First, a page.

College of Music Program Book 2011-2012: Ensemble & Other Performances, Volume 1 Page: 18
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Cantata 74, Wer mich liebet, der wird mein Wort halten, was written for Pentecost in
1725 on a text by Mariane von Ziegler. Three elements are taken up in this text: the de-
scent of the Holy Spirit, the second coming, and the deliverance from hell by Christ's
Passion. The tenor aria, "Kommt, eilet!" touches on the two latter themes, though the
overriding affect is the joy of anticipation of Christ's return reflected in the virtuosic
concertato of the violin and tenor solo.
Cantata 75, Die Elenden sollen essen, for the first Sunday after Trinity, marked the first
music to be performed by the newly appointed Leipzig Cantor, on May 30, 1723. Like
many of the early Leipzig cantatas, it was an extensive work in two parts, each conclud-
ing with a chorale treatment more elaborate than normally expected. The Sinfonia,
which opens the second part, also incorporates this chorale melody (originally for trum-
pet, but performed this evening on oboe) over a dense, driving fugue-like polyphony.
In the Gospel for the tenth Sunday after Trinity, Luke 19:41-8, Jesus prophesies the
destruction of Jerusalem and drives the traders out of the temple. Cantata 101, Nimm
von uns, Herr, du treuer Gott, was first performed on August 13, 1724, within the scope
of Bach's second Leipzig cantata cycle, in which Bach sought to organize each cantata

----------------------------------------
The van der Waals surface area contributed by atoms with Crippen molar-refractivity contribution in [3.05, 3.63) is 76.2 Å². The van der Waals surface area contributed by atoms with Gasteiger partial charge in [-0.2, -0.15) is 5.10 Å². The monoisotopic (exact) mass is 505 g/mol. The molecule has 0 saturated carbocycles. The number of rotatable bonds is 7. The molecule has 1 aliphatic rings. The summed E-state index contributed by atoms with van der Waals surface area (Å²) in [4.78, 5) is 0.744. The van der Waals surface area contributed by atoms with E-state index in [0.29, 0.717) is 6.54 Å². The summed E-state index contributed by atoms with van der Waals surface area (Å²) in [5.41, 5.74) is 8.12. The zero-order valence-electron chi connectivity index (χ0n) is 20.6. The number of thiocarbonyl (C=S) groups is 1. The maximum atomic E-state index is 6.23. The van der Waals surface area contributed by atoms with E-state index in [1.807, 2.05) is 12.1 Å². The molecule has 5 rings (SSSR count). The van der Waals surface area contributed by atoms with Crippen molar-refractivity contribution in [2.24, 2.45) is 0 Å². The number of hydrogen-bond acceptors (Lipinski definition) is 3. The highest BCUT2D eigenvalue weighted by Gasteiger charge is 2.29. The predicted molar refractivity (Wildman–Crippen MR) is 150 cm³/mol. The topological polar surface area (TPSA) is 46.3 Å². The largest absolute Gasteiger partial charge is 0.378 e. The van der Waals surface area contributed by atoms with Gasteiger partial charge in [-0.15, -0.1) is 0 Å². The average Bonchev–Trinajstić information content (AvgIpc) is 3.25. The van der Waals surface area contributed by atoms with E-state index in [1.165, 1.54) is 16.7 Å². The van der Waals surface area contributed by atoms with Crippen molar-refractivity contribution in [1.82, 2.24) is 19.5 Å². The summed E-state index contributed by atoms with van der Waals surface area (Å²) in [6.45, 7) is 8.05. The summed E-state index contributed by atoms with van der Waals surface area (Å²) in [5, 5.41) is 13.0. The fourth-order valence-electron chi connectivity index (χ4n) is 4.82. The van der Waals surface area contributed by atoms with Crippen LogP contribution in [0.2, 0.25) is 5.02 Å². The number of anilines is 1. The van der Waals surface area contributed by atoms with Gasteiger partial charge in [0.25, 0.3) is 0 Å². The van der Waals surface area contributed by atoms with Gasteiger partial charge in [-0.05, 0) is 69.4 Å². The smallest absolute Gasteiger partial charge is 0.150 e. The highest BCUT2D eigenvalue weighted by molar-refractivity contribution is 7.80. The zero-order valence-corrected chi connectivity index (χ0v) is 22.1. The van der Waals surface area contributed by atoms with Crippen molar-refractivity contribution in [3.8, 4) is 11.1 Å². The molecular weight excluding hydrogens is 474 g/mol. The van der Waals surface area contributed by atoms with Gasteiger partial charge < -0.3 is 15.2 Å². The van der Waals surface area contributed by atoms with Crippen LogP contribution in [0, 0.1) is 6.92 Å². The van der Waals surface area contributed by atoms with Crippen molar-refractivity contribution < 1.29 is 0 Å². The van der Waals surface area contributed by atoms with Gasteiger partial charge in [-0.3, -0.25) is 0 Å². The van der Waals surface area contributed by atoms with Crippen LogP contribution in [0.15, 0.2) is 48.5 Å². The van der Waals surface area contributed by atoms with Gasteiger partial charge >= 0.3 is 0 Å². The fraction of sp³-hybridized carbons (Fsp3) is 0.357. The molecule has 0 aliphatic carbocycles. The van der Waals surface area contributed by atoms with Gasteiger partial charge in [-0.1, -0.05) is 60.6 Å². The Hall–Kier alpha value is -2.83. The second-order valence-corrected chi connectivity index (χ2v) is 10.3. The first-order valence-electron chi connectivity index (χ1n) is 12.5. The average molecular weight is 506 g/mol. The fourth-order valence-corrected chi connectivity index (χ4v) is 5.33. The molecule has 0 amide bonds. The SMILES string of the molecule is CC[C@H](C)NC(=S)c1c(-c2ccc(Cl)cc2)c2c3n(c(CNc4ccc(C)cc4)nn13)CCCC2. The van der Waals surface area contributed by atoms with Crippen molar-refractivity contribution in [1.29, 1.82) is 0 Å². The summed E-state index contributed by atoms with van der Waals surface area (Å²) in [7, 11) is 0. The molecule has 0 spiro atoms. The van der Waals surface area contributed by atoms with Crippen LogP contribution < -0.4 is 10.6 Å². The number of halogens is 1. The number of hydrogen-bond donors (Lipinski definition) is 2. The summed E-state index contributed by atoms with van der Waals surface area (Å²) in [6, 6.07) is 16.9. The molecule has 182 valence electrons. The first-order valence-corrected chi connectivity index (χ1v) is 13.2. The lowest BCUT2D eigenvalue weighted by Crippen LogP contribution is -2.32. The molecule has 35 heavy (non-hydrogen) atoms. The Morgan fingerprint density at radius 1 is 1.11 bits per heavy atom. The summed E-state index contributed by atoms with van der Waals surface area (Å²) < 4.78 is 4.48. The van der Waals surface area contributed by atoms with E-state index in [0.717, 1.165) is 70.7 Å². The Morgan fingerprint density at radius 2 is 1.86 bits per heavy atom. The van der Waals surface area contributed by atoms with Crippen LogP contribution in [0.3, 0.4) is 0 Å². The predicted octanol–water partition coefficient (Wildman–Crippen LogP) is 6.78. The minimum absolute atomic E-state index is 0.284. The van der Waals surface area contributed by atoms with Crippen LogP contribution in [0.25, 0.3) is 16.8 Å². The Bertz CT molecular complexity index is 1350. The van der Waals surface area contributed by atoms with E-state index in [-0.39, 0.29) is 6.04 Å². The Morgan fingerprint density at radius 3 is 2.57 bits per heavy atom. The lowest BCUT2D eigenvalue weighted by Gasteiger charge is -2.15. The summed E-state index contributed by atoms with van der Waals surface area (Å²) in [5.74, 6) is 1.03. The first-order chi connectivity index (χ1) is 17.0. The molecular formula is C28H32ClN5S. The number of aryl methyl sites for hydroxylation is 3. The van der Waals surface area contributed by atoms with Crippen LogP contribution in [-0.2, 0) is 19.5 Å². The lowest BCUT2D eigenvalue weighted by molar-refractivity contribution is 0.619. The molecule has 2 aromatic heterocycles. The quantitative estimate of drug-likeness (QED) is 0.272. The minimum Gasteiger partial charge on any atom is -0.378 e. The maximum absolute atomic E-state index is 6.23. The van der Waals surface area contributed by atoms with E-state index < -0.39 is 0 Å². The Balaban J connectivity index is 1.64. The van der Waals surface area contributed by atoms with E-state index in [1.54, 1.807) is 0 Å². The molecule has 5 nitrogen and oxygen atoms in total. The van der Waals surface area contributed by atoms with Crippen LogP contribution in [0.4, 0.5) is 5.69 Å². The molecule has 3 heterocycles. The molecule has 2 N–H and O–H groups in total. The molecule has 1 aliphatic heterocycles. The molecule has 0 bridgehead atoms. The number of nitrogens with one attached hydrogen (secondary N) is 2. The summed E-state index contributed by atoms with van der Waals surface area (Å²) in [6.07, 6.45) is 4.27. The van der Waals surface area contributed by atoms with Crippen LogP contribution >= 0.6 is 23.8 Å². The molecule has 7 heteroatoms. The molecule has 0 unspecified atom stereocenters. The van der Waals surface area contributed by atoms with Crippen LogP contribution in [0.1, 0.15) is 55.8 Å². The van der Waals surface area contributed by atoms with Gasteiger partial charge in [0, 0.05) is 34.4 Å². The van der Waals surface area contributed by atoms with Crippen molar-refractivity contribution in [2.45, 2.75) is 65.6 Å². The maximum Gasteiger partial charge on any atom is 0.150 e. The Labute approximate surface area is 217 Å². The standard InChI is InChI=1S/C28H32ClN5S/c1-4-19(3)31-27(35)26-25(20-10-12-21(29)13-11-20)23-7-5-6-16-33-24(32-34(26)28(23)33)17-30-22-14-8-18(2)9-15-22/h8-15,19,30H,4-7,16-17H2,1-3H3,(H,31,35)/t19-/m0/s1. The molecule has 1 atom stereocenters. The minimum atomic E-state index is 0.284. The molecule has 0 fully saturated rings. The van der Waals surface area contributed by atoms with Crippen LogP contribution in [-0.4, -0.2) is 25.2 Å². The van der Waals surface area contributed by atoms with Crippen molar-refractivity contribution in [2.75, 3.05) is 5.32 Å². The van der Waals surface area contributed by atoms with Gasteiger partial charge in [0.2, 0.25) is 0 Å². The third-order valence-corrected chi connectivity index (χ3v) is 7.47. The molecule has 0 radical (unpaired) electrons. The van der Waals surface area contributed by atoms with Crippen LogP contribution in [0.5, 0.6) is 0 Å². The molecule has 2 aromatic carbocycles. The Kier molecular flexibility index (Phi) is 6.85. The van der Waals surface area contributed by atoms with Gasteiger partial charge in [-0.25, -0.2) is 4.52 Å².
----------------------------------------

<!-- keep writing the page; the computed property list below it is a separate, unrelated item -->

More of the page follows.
around the text and tune of a specific chorale. While almost every movement incorpo-
rates lines from the chorale by Martin Moller, the tenor aria "Handle nicht nach deinen
Rechten" is the exception. The anonymous librettist did, however, manage to insert a
reference to the destruction of Jerusalem mentioned in the Gospel. The solo instru-
mental part was first conceived for the transverse flute but was later replaced by vio-
lin - tonight we hear the original version. Abundant word-painting characterizes the
The Sinfonia of BWV 209, Non sa che sia dolore, features the solo flute in a manner
very similar in style to Bach's well known Suite #2 in B-minor. Few specifics are known
about the origin, provenance and purpose of this occasional work, a circumstance
which has led to some questions about its authenticity.
As an example of over-the-top word-painting, the aria "So schnell em rauschend
Wasser schieft" from Cantata 26, Ach wie fluchtig, ach wie nichtig, can hardly be sur-
passed. The mercurial interchange of the solo violin and flute suggests something
fleeting and transitory, while the tenor is drawn into the fiendishly difficult instrumen-
tal fioratura at breakneck speed, only to be fragmented, like drops of water spray, and
cast into the abyss. The entire cantata is about the transitory nature of life and the cer-
tainty that everything of this world must fall and perish. It is another example of a
chorale cantata from Bach's second Leipzig cycle, in which the entire text is either cited
or paraphrased from the thirteen verses of Michael Frank's chorale.
The Cantata Bisher habt ihr nichts gebeten in meinem Namen (BWV 87), for the fifth
Sunday after Easter, is based on a text by Mariane von Ziegler and belongs to Bach's
second cycle of Leipzig chorale cantatas. The cantata opens with the words of Jesus:
Here’s what’s next.
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University of North Texas. College of Music. College of Music Program Book 2011-2012: Ensemble & Other Performances, Volume 1, book, 2012; Denton, Texas. (digital.library.unt.edu/ark:/67531/metadc114723/m1/19/: accessed March 28, 2017), University of North Texas Libraries, Digital Library, digital.library.unt.edu; crediting UNT Music Library.